Sep 15, 2015
London for cooks - Blog - Tasty London: the Feast

Tasty London: the Feast

“I have always found London’s diversity very exciting. On the one hand it is a financial and cultural centre, rapidly changing, on the other hand and you always have a chance to feel like you are in the country side or even on a farm. Partly this feeling comes from visiting little fairs, family food stalls and Saturday food markets. This sometimes hidden side of London is the topic of our today’s blog”, Julia Varshavskaya of Russky London.

Anna, besides doing cookery classes you bring your customers to the London markets and help them choose the best products. How did you come up with this idea?  

Every time when I am somewhere new the first thing I do is to visit the market square, preferably on a market day. It is there, that you are able to feel the spirit of the city - see the locals, what they eat, how they bargain with the traders, what they talk about waiting for their turn to buy seasonal veg. Certainly, London is too big and dynamic to have only one market place. There are many of them. And each has a different feel to it.

Indeed, London has always had a string of markets. With arrival of supermarkets and chain stores the interest to small markets cooled down and only in the last decade it got a new breath. It came with the arrival of fashion for eco-friendly and local produce. And when I say local, I do not just mean British, I mean food produced in direct vicinity to your home. 

For example, in one of my local groceries you can buy honey produced somewhere in Regents Park or Hampstead Heath. The theory is, that honey from flowers which grow close to where you live is less allergenic for you, because your organism has adapted to the pollen already. I cannot say if this theory is true, but it sounds interesting!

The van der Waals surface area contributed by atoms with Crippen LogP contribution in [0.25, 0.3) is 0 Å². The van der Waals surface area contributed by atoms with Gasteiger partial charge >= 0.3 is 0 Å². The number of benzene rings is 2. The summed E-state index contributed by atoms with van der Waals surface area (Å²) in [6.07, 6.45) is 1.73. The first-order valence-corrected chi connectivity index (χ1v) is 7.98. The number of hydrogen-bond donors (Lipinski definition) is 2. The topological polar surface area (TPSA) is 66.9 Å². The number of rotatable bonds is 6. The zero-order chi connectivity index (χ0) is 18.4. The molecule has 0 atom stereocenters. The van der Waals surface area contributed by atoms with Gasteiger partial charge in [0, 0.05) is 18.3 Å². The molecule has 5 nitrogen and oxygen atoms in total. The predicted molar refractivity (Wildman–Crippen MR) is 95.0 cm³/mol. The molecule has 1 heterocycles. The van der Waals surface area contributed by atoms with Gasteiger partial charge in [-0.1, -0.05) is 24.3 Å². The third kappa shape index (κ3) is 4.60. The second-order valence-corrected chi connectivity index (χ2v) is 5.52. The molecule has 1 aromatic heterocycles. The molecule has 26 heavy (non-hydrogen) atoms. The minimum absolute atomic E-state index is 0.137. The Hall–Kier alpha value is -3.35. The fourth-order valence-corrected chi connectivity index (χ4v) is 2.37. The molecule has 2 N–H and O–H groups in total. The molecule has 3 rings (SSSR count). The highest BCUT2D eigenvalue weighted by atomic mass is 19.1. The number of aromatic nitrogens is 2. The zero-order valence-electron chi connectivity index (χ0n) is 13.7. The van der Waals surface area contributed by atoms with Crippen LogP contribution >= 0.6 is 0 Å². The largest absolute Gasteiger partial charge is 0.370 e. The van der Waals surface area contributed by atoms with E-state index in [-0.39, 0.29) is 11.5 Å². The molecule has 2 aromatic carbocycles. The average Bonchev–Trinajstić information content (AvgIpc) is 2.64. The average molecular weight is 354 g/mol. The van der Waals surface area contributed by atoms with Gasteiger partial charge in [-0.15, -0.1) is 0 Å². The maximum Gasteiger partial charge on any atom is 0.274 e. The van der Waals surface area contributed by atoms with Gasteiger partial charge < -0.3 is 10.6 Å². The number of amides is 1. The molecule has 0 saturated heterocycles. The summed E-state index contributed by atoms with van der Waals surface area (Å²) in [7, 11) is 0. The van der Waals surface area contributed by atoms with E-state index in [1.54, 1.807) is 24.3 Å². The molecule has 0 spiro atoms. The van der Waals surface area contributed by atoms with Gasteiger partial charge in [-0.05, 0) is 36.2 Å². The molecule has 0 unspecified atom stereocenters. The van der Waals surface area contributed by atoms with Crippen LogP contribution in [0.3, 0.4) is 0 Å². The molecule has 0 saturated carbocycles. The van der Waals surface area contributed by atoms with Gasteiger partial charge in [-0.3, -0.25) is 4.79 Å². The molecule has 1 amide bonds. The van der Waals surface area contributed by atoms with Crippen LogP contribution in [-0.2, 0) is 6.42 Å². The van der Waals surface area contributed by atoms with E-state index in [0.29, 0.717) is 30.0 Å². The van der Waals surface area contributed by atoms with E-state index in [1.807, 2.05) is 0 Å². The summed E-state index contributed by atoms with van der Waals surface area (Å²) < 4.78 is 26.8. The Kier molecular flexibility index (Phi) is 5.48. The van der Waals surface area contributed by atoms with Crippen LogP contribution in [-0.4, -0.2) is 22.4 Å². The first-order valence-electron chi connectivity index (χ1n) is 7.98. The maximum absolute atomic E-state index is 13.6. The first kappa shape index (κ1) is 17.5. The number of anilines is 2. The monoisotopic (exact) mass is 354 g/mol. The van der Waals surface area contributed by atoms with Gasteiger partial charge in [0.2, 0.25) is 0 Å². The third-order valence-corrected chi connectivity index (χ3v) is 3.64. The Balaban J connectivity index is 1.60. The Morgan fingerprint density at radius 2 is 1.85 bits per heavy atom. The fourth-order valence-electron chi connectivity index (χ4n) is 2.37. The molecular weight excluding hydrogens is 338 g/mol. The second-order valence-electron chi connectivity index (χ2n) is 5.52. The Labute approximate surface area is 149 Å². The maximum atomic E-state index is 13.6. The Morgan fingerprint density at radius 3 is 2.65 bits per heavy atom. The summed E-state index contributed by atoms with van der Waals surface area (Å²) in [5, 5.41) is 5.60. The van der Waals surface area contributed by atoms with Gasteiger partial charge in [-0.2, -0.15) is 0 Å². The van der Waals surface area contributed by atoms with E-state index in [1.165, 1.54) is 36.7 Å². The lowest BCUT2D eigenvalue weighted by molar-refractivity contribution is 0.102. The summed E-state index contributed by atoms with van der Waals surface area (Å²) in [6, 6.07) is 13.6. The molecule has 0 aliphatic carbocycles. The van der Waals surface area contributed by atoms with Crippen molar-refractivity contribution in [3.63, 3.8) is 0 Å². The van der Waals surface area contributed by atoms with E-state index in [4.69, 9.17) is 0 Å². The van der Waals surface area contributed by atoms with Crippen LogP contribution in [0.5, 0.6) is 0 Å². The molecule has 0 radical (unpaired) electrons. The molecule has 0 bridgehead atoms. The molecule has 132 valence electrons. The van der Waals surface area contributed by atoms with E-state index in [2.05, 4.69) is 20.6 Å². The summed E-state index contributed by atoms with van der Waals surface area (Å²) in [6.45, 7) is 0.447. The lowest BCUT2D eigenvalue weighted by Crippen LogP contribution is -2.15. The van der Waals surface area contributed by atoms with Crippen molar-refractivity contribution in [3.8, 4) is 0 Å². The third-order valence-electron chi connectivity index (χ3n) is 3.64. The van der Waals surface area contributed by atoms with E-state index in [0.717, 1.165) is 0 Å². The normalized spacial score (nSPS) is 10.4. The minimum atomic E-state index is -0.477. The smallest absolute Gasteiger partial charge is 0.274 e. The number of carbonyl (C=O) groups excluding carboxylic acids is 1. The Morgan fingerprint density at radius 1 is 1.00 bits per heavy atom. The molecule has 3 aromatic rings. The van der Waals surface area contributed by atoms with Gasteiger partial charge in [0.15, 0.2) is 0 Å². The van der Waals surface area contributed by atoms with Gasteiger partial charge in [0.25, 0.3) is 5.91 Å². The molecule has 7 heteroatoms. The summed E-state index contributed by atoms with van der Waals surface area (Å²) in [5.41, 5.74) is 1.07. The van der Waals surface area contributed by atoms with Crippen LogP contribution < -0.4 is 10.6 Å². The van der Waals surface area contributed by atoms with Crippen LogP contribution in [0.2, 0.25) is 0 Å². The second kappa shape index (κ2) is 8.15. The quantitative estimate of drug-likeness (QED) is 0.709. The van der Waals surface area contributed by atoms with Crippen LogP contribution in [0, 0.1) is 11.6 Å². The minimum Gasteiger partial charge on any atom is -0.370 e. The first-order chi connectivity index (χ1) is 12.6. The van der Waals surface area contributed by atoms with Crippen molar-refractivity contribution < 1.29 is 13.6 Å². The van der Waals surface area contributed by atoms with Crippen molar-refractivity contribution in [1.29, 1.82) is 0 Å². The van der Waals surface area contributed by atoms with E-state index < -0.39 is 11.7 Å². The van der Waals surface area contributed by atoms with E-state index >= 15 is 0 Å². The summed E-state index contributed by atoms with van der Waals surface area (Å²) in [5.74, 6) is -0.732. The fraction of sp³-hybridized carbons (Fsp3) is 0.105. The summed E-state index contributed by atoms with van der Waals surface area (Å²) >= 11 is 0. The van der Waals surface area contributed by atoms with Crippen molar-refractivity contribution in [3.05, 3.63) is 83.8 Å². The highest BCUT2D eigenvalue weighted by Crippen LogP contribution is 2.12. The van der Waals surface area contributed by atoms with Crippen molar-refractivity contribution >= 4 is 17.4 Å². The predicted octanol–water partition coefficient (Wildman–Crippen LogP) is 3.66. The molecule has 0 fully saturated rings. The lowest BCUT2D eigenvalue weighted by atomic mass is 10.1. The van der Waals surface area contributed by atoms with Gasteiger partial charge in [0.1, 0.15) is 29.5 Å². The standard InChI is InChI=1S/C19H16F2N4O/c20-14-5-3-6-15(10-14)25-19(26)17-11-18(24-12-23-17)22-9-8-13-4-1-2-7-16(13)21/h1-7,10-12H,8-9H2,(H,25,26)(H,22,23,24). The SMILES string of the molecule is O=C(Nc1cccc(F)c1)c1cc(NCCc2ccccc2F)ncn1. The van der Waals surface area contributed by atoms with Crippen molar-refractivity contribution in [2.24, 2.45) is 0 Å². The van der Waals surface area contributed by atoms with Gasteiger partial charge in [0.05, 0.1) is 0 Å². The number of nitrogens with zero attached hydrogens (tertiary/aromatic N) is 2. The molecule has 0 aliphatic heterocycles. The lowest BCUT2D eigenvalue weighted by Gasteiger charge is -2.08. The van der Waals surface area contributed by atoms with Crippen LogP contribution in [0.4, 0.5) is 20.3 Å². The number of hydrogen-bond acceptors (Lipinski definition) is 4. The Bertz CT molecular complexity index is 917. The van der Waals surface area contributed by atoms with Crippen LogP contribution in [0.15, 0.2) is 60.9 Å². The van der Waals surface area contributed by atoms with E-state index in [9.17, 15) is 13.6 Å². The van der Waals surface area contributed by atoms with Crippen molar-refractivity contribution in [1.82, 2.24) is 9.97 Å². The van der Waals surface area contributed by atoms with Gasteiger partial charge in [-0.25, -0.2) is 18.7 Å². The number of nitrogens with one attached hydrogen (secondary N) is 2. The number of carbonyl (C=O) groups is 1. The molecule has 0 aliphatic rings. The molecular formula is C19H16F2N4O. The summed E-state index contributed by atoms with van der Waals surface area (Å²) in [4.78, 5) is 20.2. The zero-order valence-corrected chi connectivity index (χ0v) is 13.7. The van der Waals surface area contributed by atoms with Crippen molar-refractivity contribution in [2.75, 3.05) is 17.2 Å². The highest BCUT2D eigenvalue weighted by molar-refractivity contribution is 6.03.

In our first interview we talked about how it seems that Londoners trust mass products less and less and how a lot of people head to the farmers markets on Saturday instead of going to a supermarket. Buying products from a local market is considered environmentally friendlier by some people: the shorter the way of the product from the farm to the plate the less harm is done to nature. 

If you have time you can even go directly to the farm to collect produce and combine food shopping with a trip to the country-side. Take for example Garsons at Esher farm, they grow 40 different types of fruit and veg. Or Hewitts farm, where on the 78 acres of land there are at least 13 types of apple trees and that is besides other fruit and veg. Or you can go to Home Cottage Farm and if you are lucky you will see a guinea-fowl proudly walking between plum and apple trees.